Thursday, 25 December 2014

Merry Christmas From Typist Who Is Wheelchair Fencing Champion

Merry Christmas from Chandrakumar B

When Chandrakumar B sold vegetables in a Wheelchair in Purusawalkam market, he never dreamed that 10 years later he would travel to Hungary, China, Bangkok and France as a sportsman. Today, as a four-time national wheelchair fencing champion, he has lived out the dream.

The 40-year-old physics graduate and typist with Corporation of Chennai says everyday life is not very different from competing in a fencing suit. Chandrakumar, who won a gold medal at the 7th national championships held in Chhattisgarh earlier this month, was affected by polio when he was 2 years old and has a 65% disability in the left leg. He uses a wheelchair only while taking part in the sport.

He registered with the employment board in 1988 and had to wait for 20 years to get a call for a job. "I was getting older and had resigned myself to never getting a job,". He got a call in 2008 and joined the civil supplies and consumer protection department in Ezhilagam.

That was a lucky year, one in which a childhood friend, Venkatesh, introduced him to fencing. "Venkatesh is disabled too and we used compete in shotput and discus throwing as children," Chandrakumar said. "I took part in a training programme the Paralympic Association of Tamil Nadu conducted at Jawaharlal Nehru Stadium. I initially thought it was just fun, poking around. But when I learnt technique and developed skills in the sport, I started to perform well, and I was hooked," he said.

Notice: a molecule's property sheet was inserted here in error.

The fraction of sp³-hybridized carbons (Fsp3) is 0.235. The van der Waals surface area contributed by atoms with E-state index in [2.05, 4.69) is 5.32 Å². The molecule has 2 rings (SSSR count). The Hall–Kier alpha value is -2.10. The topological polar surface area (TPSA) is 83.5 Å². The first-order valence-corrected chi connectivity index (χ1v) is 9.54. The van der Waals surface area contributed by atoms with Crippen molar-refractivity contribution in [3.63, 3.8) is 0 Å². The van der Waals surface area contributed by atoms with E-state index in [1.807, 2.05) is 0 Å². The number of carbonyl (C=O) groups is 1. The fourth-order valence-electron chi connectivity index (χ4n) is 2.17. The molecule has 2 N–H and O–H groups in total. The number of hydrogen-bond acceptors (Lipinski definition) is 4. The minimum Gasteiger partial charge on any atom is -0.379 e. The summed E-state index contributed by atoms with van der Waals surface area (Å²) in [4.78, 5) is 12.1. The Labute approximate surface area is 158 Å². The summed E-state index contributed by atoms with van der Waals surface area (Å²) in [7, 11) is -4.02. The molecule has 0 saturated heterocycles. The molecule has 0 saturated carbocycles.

Chandrakumar chose the epee over the two other fencing weapons, the foil and sabre, despite it being heavier than both because it allows for slower combat tempo and sudden bursts of speed.

Bangalore-based sports psychologist Shree Advani said fencing is a dangerous combat sport regardless of whether a competitor is on his feet or in a wheelchair. "It is all about outsmarting and overpowering your opponent, which Chandrakumar possibly finds easy because he has mastered difficulties in the past," he said.
Chandrakumar's struggles are similar to those other people with disability face, but he attributes his success to meeting the right people. With support from corporates and Rotary Club and money that his friends pooled, he made it to the International Wheelchair and Amputee Sports World Games, 2011, and bagged a bronze - just three years after he took up the sport.

Chandrakumar, an advocate for the rights of the disabled, helped establish the Tamil Nadu Differently-Abled Federation Charitable Trust. "Accessibility is a problem for the disabled, both at the workplace and in public," he said. "We are respected when we compete abroad but feel like castaways as soon as we land at an Indian airport."

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